Two examples will help clarify the point.

When the Nobel Prize Committee in Norway awarded the 2010 Nobel Peace Prize to Liu Xiaobo, a Chinese citizen and critic of the Chinese Communist Party-State, the proverbial freezer that was to be later used on our Aussie mates made its first appearance.

China placed sanctions on Norway for six years.

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Dr Nicholas Khoo: ‘’The root of the problem is the asymmetric power possessed by China and the accompanying vulnerability that is caused by smaller states’ disproportionate dependence on exporting to China.’’

These were eventually lifted after Norway issued a joint statement with China stating that it “attaches high importance to China’s core interests and major concerns, will not support actions that undermine them, and will do its best to avoid any future damage to the bilateral relationship”.

And, it should be noted, Liu was unable to receive his award because he was incarcerated, and subsequently died in Chinese custody.

Closer to home, events in Auckland in June and July 2019 amount to a no less real example of the projection of China’s internal political problems on to other countries.

In the run-up to planned protests for the 30th anniversary of the Tiananmen protests in China, Chinese Vice Consul-General Xiao Yewen met with Auckland University of Technology Vice-Chancellor Derek McCormack.

According to emails obtained by Newsroom, a request was made by the Chinese official to cancel the event, presumably because its symbolism represented a repudiation of the current regime in Beijing.

In late July, tensions between two groups of University of Auckland students over the political situation in Hong Kong, which had been rising for about a week, culminated in a short, verbal and physical altercation between two students.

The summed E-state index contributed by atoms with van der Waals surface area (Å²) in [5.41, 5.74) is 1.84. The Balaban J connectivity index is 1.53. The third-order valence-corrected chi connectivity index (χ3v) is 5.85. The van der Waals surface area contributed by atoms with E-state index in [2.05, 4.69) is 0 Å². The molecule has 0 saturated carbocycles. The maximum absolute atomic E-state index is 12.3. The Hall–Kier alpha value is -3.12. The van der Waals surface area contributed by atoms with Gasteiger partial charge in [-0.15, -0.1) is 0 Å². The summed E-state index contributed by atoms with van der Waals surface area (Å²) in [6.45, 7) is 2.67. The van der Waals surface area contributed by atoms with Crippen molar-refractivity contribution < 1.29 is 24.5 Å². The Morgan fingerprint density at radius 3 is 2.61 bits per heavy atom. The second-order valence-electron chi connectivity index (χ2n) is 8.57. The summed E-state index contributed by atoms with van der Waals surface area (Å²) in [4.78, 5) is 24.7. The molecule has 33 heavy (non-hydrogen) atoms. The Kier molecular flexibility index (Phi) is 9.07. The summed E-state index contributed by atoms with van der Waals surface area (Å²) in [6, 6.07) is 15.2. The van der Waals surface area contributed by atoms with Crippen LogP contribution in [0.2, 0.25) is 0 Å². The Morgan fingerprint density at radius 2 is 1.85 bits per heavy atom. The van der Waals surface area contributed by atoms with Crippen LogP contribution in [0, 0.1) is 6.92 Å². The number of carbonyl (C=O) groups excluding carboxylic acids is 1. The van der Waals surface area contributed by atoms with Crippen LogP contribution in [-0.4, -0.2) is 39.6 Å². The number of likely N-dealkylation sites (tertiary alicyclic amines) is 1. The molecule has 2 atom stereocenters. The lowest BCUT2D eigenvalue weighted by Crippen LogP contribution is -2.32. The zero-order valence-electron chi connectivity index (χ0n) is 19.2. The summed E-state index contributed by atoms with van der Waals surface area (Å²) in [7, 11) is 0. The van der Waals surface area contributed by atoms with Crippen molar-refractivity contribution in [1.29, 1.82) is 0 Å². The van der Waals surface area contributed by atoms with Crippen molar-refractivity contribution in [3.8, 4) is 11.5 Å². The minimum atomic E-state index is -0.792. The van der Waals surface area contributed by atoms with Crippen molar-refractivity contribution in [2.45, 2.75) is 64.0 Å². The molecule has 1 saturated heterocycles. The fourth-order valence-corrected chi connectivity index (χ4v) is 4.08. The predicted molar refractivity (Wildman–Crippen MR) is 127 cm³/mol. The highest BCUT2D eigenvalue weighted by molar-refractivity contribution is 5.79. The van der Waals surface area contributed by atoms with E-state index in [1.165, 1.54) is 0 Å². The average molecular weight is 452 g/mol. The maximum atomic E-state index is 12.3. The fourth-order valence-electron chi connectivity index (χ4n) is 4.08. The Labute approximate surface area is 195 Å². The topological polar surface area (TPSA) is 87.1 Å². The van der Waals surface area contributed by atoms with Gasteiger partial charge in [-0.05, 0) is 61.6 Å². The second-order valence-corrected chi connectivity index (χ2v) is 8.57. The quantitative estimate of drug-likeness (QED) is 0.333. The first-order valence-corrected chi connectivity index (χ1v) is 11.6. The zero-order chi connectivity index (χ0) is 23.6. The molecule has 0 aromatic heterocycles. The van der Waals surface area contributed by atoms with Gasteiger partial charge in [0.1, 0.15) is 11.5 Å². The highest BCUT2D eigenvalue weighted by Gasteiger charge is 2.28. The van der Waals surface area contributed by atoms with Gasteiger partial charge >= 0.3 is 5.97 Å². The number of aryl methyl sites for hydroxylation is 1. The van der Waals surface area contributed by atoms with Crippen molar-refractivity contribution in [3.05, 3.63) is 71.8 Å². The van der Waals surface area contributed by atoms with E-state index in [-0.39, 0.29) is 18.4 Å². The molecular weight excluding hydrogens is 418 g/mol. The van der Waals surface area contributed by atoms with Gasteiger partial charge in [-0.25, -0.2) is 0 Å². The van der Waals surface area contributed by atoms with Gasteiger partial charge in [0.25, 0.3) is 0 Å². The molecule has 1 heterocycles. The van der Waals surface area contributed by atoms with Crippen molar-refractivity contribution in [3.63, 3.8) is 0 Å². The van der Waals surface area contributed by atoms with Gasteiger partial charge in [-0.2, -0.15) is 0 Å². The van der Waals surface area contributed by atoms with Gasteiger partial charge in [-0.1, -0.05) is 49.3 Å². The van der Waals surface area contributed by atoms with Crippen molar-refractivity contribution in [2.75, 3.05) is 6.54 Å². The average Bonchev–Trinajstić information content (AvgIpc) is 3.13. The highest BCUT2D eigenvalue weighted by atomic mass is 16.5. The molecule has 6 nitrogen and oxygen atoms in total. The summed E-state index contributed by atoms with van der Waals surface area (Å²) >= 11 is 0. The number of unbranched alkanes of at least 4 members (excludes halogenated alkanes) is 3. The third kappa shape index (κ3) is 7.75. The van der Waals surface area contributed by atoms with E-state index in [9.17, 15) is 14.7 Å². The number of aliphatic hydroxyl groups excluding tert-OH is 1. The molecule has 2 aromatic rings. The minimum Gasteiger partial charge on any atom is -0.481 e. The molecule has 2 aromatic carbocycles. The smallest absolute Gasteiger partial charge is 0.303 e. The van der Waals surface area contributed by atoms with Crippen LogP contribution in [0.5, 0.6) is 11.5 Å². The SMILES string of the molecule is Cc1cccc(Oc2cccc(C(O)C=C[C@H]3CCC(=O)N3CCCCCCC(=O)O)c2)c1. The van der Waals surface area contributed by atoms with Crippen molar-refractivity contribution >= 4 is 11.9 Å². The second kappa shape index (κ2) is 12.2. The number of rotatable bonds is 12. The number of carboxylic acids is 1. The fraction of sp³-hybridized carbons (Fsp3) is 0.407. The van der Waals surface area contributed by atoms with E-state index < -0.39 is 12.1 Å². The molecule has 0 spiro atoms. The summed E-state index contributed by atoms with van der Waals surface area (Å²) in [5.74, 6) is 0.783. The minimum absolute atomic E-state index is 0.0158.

Remarkably, after the event, on August 1, 2019, the Chinese consulate in Auckland seemingly expressed its support for the group opposing the Hong Kong protests.

Subsequently, on August 5, MFAT officials met with Chinese embassy staff to reiterate the importance of freedom of expression in New Zealand and its universities.

The Norwegian and Auckland examples illustrate the difficulty China has in adhering to its own non-interference principle, and the pressure that China’s trade partners are increasingly facing on human rights and democracy.

The root of the problem is the asymmetric power possessed by China and the accompanying vulnerability that is caused by smaller states’ disproportionate dependence on exporting to China.

And unless we stop talking and start diversifying our economy as a national security priority, we leave the door wide open to future great power pressure and coercion.

*Nicholas Khoo is Associate Professor in the Department of Politics at the University of Otago. He specialises in Chinese foreign policy, Asian security, and Great Power Politics.